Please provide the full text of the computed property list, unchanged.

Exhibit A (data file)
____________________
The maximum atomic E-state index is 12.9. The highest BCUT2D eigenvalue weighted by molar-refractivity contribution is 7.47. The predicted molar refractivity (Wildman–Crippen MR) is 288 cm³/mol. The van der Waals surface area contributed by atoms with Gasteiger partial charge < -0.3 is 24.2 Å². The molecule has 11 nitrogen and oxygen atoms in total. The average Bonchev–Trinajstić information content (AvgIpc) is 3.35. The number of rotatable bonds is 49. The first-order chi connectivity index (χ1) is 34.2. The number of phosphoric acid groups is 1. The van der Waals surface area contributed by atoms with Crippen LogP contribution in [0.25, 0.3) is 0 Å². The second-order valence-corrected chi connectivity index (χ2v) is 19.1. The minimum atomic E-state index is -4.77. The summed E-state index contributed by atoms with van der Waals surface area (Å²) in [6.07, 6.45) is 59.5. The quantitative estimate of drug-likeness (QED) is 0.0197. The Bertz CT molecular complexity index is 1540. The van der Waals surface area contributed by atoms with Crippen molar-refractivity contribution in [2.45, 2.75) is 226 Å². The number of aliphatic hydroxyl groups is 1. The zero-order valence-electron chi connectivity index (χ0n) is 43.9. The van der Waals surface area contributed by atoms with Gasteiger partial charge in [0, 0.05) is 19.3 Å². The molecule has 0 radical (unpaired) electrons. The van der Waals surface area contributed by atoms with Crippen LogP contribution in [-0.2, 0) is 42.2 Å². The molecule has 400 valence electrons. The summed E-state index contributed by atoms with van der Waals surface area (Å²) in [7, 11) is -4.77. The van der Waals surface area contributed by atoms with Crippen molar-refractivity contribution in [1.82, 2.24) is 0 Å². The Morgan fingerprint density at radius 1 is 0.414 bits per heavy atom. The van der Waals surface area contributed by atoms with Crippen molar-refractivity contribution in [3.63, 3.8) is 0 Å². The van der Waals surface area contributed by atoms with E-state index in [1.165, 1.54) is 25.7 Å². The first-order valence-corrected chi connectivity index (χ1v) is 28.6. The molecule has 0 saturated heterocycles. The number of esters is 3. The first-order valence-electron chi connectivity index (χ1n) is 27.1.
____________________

The maximum atomic E-state index is 12.9. The highest BCUT2D eigenvalue weighted by molar-refractivity contribution is 7.47. The predicted molar refractivity (Wildman–Crippen MR) is 288 cm³/mol. The van der Waals surface area contributed by atoms with Gasteiger partial charge < -0.3 is 24.2 Å². The molecule has 11 nitrogen and oxygen atoms in total. The average Bonchev–Trinajstić information content (AvgIpc) is 3.35. The number of rotatable bonds is 49. The first-order chi connectivity index (χ1) is 34.2. The number of phosphoric acid groups is 1. The van der Waals surface area contributed by atoms with Crippen LogP contribution in [0.25, 0.3) is 0 Å². The second-order valence-corrected chi connectivity index (χ2v) is 19.1. The minimum atomic E-state index is -4.77. The summed E-state index contributed by atoms with van der Waals surface area (Å²) in [6.07, 6.45) is 59.5. The quantitative estimate of drug-likeness (QED) is 0.0197. The Bertz CT molecular complexity index is 1540. The van der Waals surface area contributed by atoms with Crippen molar-refractivity contribution in [2.45, 2.75) is 226 Å². The number of aliphatic hydroxyl groups is 1. The zero-order valence-electron chi connectivity index (χ0n) is 43.9. The van der Waals surface area contributed by atoms with Gasteiger partial charge in [0, 0.05) is 19.3 Å². The molecule has 0 radical (unpaired) electrons. The van der Waals surface area contributed by atoms with Crippen LogP contribution in [-0.2, 0) is 42.2 Å². The molecule has 400 valence electrons. The summed E-state index contributed by atoms with van der Waals surface area (Å²) in [7, 11) is -4.77. The van der Waals surface area contributed by atoms with Crippen molar-refractivity contribution in [1.82, 2.24) is 0 Å². The Morgan fingerprint density at radius 1 is 0.414 bits per heavy atom. The van der Waals surface area contributed by atoms with Crippen molar-refractivity contribution in [3.63, 3.8) is 0 Å². The van der Waals surface area contributed by atoms with E-state index in [1.165, 1.54) is 25.7 Å². The first-order valence-corrected chi connectivity index (χ1v) is 28.6. The molecule has 0 saturated heterocycles. The number of esters is 3. The first-order valence-electron chi connectivity index (χ1n) is 27.1.